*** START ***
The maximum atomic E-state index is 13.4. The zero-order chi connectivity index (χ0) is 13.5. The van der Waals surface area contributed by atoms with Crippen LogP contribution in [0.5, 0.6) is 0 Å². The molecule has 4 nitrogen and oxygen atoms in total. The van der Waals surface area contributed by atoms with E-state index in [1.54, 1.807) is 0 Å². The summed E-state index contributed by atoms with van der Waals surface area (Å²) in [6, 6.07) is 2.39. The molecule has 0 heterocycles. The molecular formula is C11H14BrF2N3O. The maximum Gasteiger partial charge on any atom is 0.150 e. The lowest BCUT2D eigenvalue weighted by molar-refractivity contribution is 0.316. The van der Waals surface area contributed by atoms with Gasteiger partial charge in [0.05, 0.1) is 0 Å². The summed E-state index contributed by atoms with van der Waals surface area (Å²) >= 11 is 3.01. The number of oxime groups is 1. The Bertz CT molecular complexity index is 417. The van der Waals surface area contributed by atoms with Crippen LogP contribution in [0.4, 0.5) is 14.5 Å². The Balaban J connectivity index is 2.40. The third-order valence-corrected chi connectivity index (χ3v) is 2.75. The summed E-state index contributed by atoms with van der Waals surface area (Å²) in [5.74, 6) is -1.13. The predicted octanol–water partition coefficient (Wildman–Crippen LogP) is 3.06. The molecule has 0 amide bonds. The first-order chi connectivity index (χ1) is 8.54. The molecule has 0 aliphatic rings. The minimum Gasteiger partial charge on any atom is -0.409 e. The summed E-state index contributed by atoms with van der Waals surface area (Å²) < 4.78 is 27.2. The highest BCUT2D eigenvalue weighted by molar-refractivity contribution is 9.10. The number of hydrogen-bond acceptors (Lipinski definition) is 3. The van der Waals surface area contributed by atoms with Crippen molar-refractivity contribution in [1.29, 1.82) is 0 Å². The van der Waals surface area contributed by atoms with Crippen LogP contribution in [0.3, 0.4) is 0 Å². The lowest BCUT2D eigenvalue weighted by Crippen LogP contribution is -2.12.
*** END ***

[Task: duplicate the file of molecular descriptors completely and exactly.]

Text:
The maximum atomic E-state index is 13.4. The zero-order chi connectivity index (χ0) is 13.5. The van der Waals surface area contributed by atoms with Crippen LogP contribution in [0.5, 0.6) is 0 Å². The molecule has 4 nitrogen and oxygen atoms in total. The van der Waals surface area contributed by atoms with E-state index in [1.54, 1.807) is 0 Å². The summed E-state index contributed by atoms with van der Waals surface area (Å²) in [6, 6.07) is 2.39. The molecule has 0 heterocycles. The molecular formula is C11H14BrF2N3O. The maximum Gasteiger partial charge on any atom is 0.150 e. The lowest BCUT2D eigenvalue weighted by molar-refractivity contribution is 0.316. The van der Waals surface area contributed by atoms with Gasteiger partial charge in [0.05, 0.1) is 0 Å². The summed E-state index contributed by atoms with van der Waals surface area (Å²) >= 11 is 3.01. The number of oxime groups is 1. The Bertz CT molecular complexity index is 417. The van der Waals surface area contributed by atoms with Crippen LogP contribution in [0.4, 0.5) is 14.5 Å². The Balaban J connectivity index is 2.40. The third-order valence-corrected chi connectivity index (χ3v) is 2.75. The summed E-state index contributed by atoms with van der Waals surface area (Å²) in [5.74, 6) is -1.13. The predicted octanol–water partition coefficient (Wildman–Crippen LogP) is 3.06. The molecule has 0 amide bonds. The first-order chi connectivity index (χ1) is 8.54. The molecule has 0 aliphatic rings. The minimum Gasteiger partial charge on any atom is -0.409 e. The summed E-state index contributed by atoms with van der Waals surface area (Å²) < 4.78 is 27.2. The highest BCUT2D eigenvalue weighted by molar-refractivity contribution is 9.10. The number of hydrogen-bond acceptors (Lipinski definition) is 3. The van der Waals surface area contributed by atoms with Crippen molar-refractivity contribution in [1.29, 1.82) is 0 Å². The van der Waals surface area contributed by atoms with Crippen LogP contribution in [0.3, 0.4) is 0 Å². The lowest BCUT2D eigenvalue weighted by Crippen LogP contribution is -2.12.